The movement of human trends into new pet foods and treats follows contradictory paths as pet owners want their pets to enjoy the both hedonistic and healthy foods inspired by human cuisine. At Superzoo 2019, some pet treats offered flavors and designs inspired by human trends like food trucks and café culture. On the other hand, some new pet foods and treats featured packaging and marketing claims first seen at human supplement shops and on supermarket health food aisles. As in human consumables, one set of new pet foods went for the holistic, natural vibe, while another went for full-on, extreme flavor, or at least that’s the way they were marketed. In both trends, while the recipes were formulated for dogs’ and cats’ digestive systems, their marketing targeted human tastes and desires.
Food trucks have evolved a long way in human cuisine over the past few decades from their roots as roach coaches slinging cheap grub at work sites. Now, as gourmet, on-trend artisanal eateries on wheels, food trucks can stand their own against sit-down restaurants in many major cities worldwide. Yet still, some of the tastiest items associated with food trucks, and street food in general, do not rank highly on health fanatics’ lists. In other words, dog owners can’t share a tangy, sweet plate of Carolina-style BBQ pulled pork with their dog without throwing that dog’s diet way out-of-wack. Pet treats stepped into cross the divide between food truck feasting and pet nutrition. Irish Dog Foods, for example introduced several food truck-inspired dog treat formulations at SuperZoo, including Carolina BBQ, pastrami and beef taco.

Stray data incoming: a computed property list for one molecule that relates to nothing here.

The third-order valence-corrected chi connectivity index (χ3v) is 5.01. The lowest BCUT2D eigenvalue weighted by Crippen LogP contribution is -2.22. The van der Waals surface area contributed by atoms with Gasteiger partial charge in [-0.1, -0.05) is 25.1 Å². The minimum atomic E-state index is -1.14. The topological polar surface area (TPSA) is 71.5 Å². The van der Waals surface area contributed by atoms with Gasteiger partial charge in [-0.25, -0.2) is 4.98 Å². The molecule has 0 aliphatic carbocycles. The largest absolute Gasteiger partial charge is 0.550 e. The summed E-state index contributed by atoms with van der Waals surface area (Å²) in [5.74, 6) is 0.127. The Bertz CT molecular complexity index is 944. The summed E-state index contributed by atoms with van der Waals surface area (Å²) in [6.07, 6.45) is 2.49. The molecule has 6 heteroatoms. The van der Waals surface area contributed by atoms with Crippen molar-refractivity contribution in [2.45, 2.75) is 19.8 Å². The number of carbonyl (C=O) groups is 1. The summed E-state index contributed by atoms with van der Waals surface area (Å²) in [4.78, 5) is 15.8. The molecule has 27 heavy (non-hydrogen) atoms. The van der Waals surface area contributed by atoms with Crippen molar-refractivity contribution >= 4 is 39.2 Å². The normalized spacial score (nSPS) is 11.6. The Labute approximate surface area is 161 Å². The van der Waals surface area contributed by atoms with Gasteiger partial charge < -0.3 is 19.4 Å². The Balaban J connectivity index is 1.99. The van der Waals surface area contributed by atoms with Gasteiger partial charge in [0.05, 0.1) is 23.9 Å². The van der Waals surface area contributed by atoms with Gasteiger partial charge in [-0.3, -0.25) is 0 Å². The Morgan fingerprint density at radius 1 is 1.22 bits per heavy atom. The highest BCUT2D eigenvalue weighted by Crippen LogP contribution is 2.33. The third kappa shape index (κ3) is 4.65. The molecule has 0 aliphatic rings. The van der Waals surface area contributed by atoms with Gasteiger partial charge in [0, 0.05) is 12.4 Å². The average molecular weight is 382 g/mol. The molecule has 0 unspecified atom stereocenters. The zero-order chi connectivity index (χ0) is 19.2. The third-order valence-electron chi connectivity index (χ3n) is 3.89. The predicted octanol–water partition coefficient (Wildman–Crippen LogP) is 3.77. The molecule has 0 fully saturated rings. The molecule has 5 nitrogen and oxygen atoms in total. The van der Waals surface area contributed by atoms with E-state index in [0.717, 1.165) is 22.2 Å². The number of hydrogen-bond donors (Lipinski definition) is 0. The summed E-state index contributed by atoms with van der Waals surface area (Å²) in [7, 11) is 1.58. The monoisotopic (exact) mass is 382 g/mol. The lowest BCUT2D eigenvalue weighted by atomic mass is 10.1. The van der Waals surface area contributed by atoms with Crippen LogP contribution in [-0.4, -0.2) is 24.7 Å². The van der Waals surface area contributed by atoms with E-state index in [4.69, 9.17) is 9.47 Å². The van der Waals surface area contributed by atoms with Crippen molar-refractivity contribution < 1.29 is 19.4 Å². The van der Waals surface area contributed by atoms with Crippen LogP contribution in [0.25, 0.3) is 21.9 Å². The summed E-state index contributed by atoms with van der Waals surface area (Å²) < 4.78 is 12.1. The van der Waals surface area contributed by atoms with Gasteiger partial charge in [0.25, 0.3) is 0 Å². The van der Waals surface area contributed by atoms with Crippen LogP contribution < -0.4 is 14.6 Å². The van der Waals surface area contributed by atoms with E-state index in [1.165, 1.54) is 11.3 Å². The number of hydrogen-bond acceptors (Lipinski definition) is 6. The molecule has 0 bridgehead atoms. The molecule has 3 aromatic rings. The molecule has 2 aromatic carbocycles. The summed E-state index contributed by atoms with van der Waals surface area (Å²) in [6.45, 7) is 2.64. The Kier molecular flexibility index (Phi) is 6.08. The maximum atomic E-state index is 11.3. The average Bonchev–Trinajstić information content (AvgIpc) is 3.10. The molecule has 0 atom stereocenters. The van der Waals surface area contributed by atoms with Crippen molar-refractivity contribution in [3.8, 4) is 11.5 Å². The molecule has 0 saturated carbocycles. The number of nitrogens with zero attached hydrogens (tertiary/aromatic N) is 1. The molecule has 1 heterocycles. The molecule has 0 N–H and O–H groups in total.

While food trucks may be relatively new on the foodie scene, coffee shops have been around for centuries. Similar to food trucks though, cafes are generally not a place where people can share a drink with their dogs. Plus, dogs’ ancient wolf ancestors likely didn’t hunt pumpkin spice deer. However, the modern dog can enjoy various coffee shop themed treats. For example, Sunshine Mills introduced the Evolve Latte dog biscuit at SuperZoo, which come in flavors including pumpkin spice and caramel apple. The dog treats are shaped like to-go coffee cups.
While some pet treats modeled themselves after human indulgences, other new products at SuperZoo focused on health and wellness, right down to including trendy cannabis-derived ingredients. For example, Pet Releaf’s Boom Bar was one of several dog snacks modeled after human energy bars. The Boom Bars, labeled as dog supplement bars, used hemp protein and organic ingredients, like many of the energy bars eaten by SuperZoo attendees.
Likewise, the sports drinks imbibed by dehydrated SuperZoo attendees bore many similarities with new pet beverages fortified with vitamins and electrolytes. One of them, Doggie Water, came in both concentrate and ready-to-use form with flavors like bacon and chicken.
Beyond products specifically modeled after human health foods, many more pet foods used ingredient types and supplements popular in human wellness diets. Packaging for the new Hill’s BioActive dog foods promoted the products as high protein with fish oil, prebiotics, healthy oils, phytonutrients and anti-oxidants.
Learn more about new dog, cat and other pet foods and treats with Petfood Industry's Pet Food Product Database. Along with new consumer products, the database also lists pet food manufacturing, packaging and processing equipment.
Tim Wall covers the dog, cat and other pet food industries as senior reporter for WATT Global Media. He hold a master's degree in journalism from the University of Missouri - Columbia and a bachelor's degree in biology. Wall served in the Peace Corps in Honduras from 2005 to 2007. His work has appeared in Scientific American, Discovery News, Honduras Weekly and other outlets. Contact Wall via https://www.wattglobalmedia.com/contact-us/
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